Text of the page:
After 4 years of working in Vietnam - The gap I felt between Japanese and Vietnamese cultures

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Greetings. This is Nakamoto of Netmarks Vietnam 新規タブで開く . I'm in charge of sales.

I am sharing this blog article from Vietnam.

There has been an increase on the number of Japan oriented companies advancing to Vietnam. Vietnam is now seen as a good place to make an investment on.

There is also an increase on the number of Vietnamese working in Japan. So, I believe Vietnam is becoming more and more familiar for everyone.

The country's official name is Socialist Republic of Vietnam. As it says in the name, it is a socialist nation.

It's only been since 1976 that Vietnam became independent. Until then, interventions by some countries were made.

Although there was a successive Royal Family under the Vietnamese Dynasty back in the time, Vietnam has long been under a control by the neighboring country, China.

In the 19th century, a short time after a liberation from China, France then came in to occupy Hanoi and Vietnam technically became a French colony. There are still many European style buildings as the remnants.

People's Committee Building Ho Chi Minh, Le Thanh Ton Street

French colony's impact can also be seen in the food culture here. Bread called Vine Me is a popular breakfast in Vietnam.

Vine Me - a bit softer and smaller than the French Baguette.

4 gaps I've felt in the daily life & at work:

1.Everybody leaves work on time at once

Although this may be a common philosophy to many of the overseas countries, Vietnamese cherish their private times & consider a work is just a tool to earn money. People here value the time spent with their family, so they prefer to spend the after-work hours for that purpose.

However, that doesn't mean they leave their duties uncompleted. Just like the Japanese, I find many people are diligent and hard workers.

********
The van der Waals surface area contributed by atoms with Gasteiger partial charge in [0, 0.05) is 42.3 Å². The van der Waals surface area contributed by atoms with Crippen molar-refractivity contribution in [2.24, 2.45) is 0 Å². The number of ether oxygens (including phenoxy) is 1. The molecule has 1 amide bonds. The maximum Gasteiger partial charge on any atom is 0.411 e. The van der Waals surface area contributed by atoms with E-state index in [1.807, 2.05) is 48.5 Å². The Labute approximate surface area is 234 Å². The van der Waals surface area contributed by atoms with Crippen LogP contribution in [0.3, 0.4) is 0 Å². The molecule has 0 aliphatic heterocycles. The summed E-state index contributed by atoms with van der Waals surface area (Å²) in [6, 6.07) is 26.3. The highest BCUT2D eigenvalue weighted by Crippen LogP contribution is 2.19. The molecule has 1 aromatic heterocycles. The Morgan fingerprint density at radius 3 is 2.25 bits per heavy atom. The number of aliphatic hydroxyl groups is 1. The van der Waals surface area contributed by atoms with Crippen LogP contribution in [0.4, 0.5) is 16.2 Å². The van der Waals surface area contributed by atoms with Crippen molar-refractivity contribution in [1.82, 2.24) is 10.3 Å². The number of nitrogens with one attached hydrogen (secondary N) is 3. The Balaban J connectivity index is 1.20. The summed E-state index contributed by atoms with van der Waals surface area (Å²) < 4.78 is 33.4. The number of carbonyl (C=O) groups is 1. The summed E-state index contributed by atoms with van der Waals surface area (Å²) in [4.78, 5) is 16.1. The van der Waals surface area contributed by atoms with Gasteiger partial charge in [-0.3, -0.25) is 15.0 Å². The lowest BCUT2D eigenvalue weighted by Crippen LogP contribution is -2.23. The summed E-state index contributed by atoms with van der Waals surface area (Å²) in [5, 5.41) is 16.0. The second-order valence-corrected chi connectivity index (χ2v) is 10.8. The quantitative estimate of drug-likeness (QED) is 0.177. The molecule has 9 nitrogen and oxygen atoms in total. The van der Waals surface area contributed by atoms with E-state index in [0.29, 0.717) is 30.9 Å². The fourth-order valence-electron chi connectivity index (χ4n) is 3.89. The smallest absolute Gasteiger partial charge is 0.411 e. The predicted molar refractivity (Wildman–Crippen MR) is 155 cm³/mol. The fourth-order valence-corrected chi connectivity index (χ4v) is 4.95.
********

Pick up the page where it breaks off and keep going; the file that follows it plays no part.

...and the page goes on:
Netmarks Vietnam Ho Chi Minh office - No one is to be seen at 17:35. (End of the day of our office is 17:30)

2.Everybody loves soccer

Especially the men in Vietnam love soccer. I have not yet seen a man who claims he doesn't like soccer. I often see many people playing soccer at a ground after work.

You will also see this trait after the national team games end. The traffic gets congested as they come out riding on their bikes. Me the Japanese try to get home before this traffic gets bad. <laugh>

I'll bet you, playing soccer will be the fastest way to make friends with the Vietnamese men.

Aftermath of a National soccer team game. Youngsters holding up the national flag.

3.Everybody loves Karaoke

I hear the elderly people singing Karaoke loudly when going into the suburbs.
Sometimes, I hear someone signing in my apartment as well & this can be annoying. <laugh>
Many sing the old-style songs like the Japanese "enka" although the singing quality has a room to grow for many. <laugh>

4.Everybody loves alcohol

The Vietnamese shout "Một! Hai! Ba! Vô!" and drink unbelievable amount of alcohol. Many prepare to stock strong homemade alcohol for the gatherings at the end of the year. On the day of the gathering, the drinks keep flowing and it's never ending.
Thankful to my colleagues, they come one by one to make a toast. It is unavoidable to not get hang over the next day. So, be careful especially if you work for a large company. <laugh>
The Vietnamese way to make a toast is to make a toast every time you sip a drink. It will be considered a bad manner to keep drinking without making a toast.
There are many other cultural gaps I felt. I hope to introduce them more sometime.
As Vietnam/Vietnamese become more familiar in Japan, what kind of images do you have of Vietnam? Was it the same as you thought? Or, was it more unexpected?
I hope you have a bit deeper understanding of the Vietnamese culture now.

Nakamoto Tohru

Netmarks Vietnam

Entered Netmarks Vietnam in 2019. Works as a local sales representative to make proposals to the Japan Oriented Companies and manage projects. Been in Vietnam for 4 years.